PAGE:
Mechanisms of change in multisystemic therapy: reducing delinquent behavior through therapist adherence and improved family and peer functioning

J Consult Clin Psychol. 2000 Jun;68(3):451-67.

Abstract

The mechanisms through which multisystemic therapy (MST) decreased delinquent behavior were assessed in 2 samples of juvenile offenders. Sample 1 included serious offenders who were predominantly rural, male, and African American. Sample 2 included substance-abusing offenders who were predominantly urban, male, and Caucasian. Therapist adherence to the MST protocol (based on multiple respondents) was associated with improved family relations (family cohesion, family functioning, and parent monitoring) and decreased delinquent peer affiliation, which, in turn, were associated with decreased delinquent behavior. Furthermore, changes in family relations and delinquent peer affiliation mediated the relationship between caregiver-rated adherence and reductions in delinquent behavior. The findings highlight the importance of identifying central change mechanisms in determining how complex treatments such as MST contribute to ultimate outcomes.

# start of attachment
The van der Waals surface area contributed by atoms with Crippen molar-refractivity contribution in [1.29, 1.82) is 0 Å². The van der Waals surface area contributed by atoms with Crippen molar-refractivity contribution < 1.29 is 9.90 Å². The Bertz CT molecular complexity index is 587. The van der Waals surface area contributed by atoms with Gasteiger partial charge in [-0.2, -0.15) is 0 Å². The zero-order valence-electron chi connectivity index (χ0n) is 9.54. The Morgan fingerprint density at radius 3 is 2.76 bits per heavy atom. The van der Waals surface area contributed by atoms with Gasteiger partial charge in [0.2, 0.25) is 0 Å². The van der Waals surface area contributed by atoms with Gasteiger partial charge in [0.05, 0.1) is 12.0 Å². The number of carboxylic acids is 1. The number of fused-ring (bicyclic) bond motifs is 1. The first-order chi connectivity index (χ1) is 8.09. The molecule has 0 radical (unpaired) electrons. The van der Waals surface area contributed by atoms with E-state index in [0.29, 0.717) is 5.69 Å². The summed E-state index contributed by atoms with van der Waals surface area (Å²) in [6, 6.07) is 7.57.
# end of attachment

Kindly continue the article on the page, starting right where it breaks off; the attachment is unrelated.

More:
Publication types

  • Clinical Trial
  • Randomized Controlled Trial
  • Research Support, U.S. Gov't, P.H.S.

MeSH terms

  • Adolescent
  • African Americans / psychology
  • Case Management
  • Family Relations*
  • Female
  • Humans
  • Juvenile Delinquency / ethnology
  • Juvenile Delinquency / psychology
  • Juvenile Delinquency / rehabilitation*
  • Male
  • Patient Compliance
  • Peer Group*
  • Professional-Patient Relations*
  • Socioenvironmental Therapy / methods*
  • South Carolina
  • Substance-Related Disorders / ethnology
  • Substance-Related Disorders / psychology
  • Substance-Related Disorders / rehabilitation*
  • Treatment Outcome
  • Whites / psychology